Getting your e-commerce business off the ground is a daunting task. There are countless voices out there vying for your attention, and they’re all preaching strategies that sound important but don’t make a whole lot of sense to you yet. “Experts” are throwing around terms you’ve never heard of, and it makes the work you are doing feel inadequate.
This blog is all about chipping away at that feeling of e-commerce inadequacy. We’re going to get you up and running with one of the most important tools in the game: Google Analytics.
If you aren’t using it already, you likely gave it a look but were intimidated by the sheer volume of information the tool makes available. There are line graphs, charts, loads of metrics, percentages, etc. Just the word “analytics” is enough to scare off those who struggled with math in high school.
But with thirty minutes of work and a bit of light reading, we’ll get Google Analytics for E-Commerce up and running with your SamCart Marketplace. We’ll also teach you about four simple reports that will help you gain insight into the performance of your next launch.
In this blog, you’ll learn about:
1. Integrating SamCart with Google Analytics E-Commerce Tracking
To start, you’ll need a Google account. If you’re signed into Google using Chrome, Gmail, etc., you can use that account. If not, you can register with Google here.
Next, head to Google Analytics and sign up using your Google account.
On the following screen, select Website and fill in the rest of the required information. Click Get Tracking ID and you officially have a Google Analytics account! Not so bad, right?
Your shiny new Google Analytics account won’t have e-commerce tracking enabled by default, however, so let’s get it turned on.
Head to your Google Analytics home page and click Admin in the menu bar.
Next, select the Account, Property, and View that you want to track and click Ecommerce Settings:
Switch the Enable Ecommerce and Enable Enhanced Ecommerce Reporting toggles to “ON” and you’re good to go!
Your account is now primed and ready to track e-commerce data.
Head back to your Home tab in Google Analytics, click on Tracking Info under Property, and select Tracking Info:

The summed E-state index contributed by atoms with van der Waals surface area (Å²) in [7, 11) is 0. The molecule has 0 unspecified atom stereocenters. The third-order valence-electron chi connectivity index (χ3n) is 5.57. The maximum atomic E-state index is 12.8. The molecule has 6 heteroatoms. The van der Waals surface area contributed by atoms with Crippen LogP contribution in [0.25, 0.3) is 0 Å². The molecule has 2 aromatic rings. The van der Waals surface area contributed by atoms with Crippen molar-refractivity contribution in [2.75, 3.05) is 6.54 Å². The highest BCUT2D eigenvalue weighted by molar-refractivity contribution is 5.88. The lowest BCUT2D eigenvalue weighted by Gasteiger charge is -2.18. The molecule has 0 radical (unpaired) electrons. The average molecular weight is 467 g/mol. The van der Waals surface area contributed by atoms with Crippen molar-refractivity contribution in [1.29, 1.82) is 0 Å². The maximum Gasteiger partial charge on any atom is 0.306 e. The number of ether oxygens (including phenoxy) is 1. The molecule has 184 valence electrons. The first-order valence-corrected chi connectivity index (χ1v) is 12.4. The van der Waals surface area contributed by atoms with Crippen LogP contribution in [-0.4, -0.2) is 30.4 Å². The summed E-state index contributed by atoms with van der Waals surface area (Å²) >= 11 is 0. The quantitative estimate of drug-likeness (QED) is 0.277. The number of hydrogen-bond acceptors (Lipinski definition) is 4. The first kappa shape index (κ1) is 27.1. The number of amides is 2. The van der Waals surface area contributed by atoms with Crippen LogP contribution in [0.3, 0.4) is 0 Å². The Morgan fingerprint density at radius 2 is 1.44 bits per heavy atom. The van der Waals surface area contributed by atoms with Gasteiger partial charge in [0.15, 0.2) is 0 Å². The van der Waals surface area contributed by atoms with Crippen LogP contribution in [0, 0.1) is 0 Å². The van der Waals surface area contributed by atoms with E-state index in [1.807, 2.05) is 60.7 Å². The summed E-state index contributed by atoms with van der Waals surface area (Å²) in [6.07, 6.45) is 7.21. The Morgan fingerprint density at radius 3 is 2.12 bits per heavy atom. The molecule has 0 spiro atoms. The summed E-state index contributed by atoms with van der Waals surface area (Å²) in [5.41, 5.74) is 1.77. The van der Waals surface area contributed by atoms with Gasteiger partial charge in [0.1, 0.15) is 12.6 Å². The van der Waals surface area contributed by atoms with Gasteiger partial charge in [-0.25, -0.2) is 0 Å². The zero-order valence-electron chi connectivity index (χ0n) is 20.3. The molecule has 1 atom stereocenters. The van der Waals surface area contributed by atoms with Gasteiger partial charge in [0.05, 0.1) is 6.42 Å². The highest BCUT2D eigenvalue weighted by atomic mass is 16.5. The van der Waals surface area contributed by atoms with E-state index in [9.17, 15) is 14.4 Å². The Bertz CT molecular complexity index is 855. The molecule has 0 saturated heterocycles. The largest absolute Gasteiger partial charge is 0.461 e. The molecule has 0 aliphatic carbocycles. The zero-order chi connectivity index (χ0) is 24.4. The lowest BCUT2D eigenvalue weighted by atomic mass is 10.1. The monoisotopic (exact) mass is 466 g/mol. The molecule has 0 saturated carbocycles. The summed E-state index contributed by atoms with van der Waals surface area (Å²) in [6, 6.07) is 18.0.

On the following page, copy the block of code under Global Site Tag (gtag.js). It will look something like the following:
Once that’s copied, head over to your SamCart Dashboard and open your Settings. Under your General Marketplace Settings (the first page that opens after clicking Settings), find Embed HTML/Scripts and paste your Global Site Tag in the corresponding field:
This will inject the tracking script in the footer of all your products. After it’s pasted, click Save Changes. We’re almost there!
Once you’ve injected the script into the footer of all your checkout pages, continue scrolling down the General Marketplace Settings page until you see the Google Analytics eCommerce Tracking toggle. Switch that to “ON” and you’re ready to start working smarter:
Getting set up with Google Analytics was easy, but what to do with all this new information? There’s a ton to unpack here, but it’s important just to focus on the basics when you’re first starting out. There is plenty of actionable data in these basic reports that your competitors are likely ignoring, so don’t get in over your head too soon.
Record your findings, have a brainstorming session, and take action.
Let’s dig in…
2. Real-Time Reports
Real-time reports show you, unsurprisingly, what’s happening on your page in real time. These reports can be a bit gimmicky and aren’t overly useful for making long-term strategic decisions, but they’re my favorite thing about Google Analytics and a fantastic starting point.
Launching your Product out to the world and watching the traffic flood in in real-time is genuinely addicting and feels like cutting the ribbon on a brick-and-mortar store.
This thing you’ve worked incredibly hard on is now live, and you get to sit and watch potential customers visit your page and decide if they want to buy.
Trust me, you’ll be hooked…
To view your Real-Time reporting, find Real-Time in your navigation bar and click Overview. That will give you the most complete picture available of real-time traffic and will break down how many users are on your page, their location data, and Pageviews per minute/second.
If you’re in the midst of your first few launches, this view is probably all you need from the Real-Time report. There is literally no better tool available for judging the immediate success of a launch, post, or email from a traffic generation perspective.
If you’d like to dig a bit deeper than what’s available on the Overview page, you can narrow your Real-Time data to focus on just Locations, Traffic Sources, Content, Conversions, and Events.
When you’re first starting out, it might take a few launches for Google to aggregate enough for the other reports to be actionable, so take it slow and spend some time getting used to the Real-Time Report before moving on.
3. Audience Reports
Audience Reports provide details into who your page’s visitors are, and are a perfect next step now that you’ve gotten some data flowing into your Google Analytics account.